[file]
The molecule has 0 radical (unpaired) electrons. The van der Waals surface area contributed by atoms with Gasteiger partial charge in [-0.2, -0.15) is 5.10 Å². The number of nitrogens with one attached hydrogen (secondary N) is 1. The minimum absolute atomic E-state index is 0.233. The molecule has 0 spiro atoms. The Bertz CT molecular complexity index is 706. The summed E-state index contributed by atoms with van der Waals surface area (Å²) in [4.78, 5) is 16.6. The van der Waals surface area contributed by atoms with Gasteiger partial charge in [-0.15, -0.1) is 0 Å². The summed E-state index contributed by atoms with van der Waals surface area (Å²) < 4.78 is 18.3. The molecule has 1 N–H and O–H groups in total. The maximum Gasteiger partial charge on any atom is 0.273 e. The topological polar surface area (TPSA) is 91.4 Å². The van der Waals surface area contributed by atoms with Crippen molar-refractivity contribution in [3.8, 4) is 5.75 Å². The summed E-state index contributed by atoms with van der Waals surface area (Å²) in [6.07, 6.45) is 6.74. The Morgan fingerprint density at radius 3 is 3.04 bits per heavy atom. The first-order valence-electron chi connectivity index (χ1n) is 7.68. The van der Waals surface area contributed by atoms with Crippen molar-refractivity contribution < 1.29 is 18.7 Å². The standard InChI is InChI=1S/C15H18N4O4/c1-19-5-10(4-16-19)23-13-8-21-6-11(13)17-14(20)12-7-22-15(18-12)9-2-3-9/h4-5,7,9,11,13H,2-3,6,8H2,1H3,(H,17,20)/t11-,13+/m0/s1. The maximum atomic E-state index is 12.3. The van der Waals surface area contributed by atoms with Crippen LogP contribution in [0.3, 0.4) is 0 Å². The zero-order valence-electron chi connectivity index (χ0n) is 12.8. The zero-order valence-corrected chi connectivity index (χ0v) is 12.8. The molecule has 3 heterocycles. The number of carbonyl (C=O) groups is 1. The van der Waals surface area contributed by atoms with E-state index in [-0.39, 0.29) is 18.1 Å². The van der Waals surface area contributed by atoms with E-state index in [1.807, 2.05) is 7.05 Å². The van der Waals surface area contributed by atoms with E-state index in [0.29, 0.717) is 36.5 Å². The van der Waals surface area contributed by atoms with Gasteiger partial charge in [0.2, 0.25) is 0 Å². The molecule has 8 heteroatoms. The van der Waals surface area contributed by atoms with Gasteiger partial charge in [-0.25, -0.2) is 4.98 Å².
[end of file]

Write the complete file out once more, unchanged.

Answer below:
The molecule has 0 radical (unpaired) electrons. The van der Waals surface area contributed by atoms with Gasteiger partial charge in [-0.2, -0.15) is 5.10 Å². The number of nitrogens with one attached hydrogen (secondary N) is 1. The minimum absolute atomic E-state index is 0.233. The molecule has 0 spiro atoms. The Bertz CT molecular complexity index is 706. The summed E-state index contributed by atoms with van der Waals surface area (Å²) in [4.78, 5) is 16.6. The van der Waals surface area contributed by atoms with Gasteiger partial charge in [-0.15, -0.1) is 0 Å². The summed E-state index contributed by atoms with van der Waals surface area (Å²) < 4.78 is 18.3. The molecule has 1 N–H and O–H groups in total. The maximum Gasteiger partial charge on any atom is 0.273 e. The topological polar surface area (TPSA) is 91.4 Å². The van der Waals surface area contributed by atoms with Crippen molar-refractivity contribution in [3.8, 4) is 5.75 Å². The summed E-state index contributed by atoms with van der Waals surface area (Å²) in [6.07, 6.45) is 6.74. The Morgan fingerprint density at radius 3 is 3.04 bits per heavy atom. The first-order valence-electron chi connectivity index (χ1n) is 7.68. The van der Waals surface area contributed by atoms with Crippen molar-refractivity contribution < 1.29 is 18.7 Å². The standard InChI is InChI=1S/C15H18N4O4/c1-19-5-10(4-16-19)23-13-8-21-6-11(13)17-14(20)12-7-22-15(18-12)9-2-3-9/h4-5,7,9,11,13H,2-3,6,8H2,1H3,(H,17,20)/t11-,13+/m0/s1. The maximum atomic E-state index is 12.3. The van der Waals surface area contributed by atoms with Crippen LogP contribution in [0.3, 0.4) is 0 Å². The zero-order valence-electron chi connectivity index (χ0n) is 12.8. The zero-order valence-corrected chi connectivity index (χ0v) is 12.8. The molecule has 3 heterocycles. The number of carbonyl (C=O) groups is 1. The van der Waals surface area contributed by atoms with E-state index in [-0.39, 0.29) is 18.1 Å². The van der Waals surface area contributed by atoms with E-state index in [1.807, 2.05) is 7.05 Å². The van der Waals surface area contributed by atoms with E-state index in [0.29, 0.717) is 36.5 Å². The van der Waals surface area contributed by atoms with Gasteiger partial charge in [0.2, 0.25) is 0 Å². The molecule has 8 heteroatoms. The van der Waals surface area contributed by atoms with Gasteiger partial charge in [-0.25, -0.2) is 4.98 Å².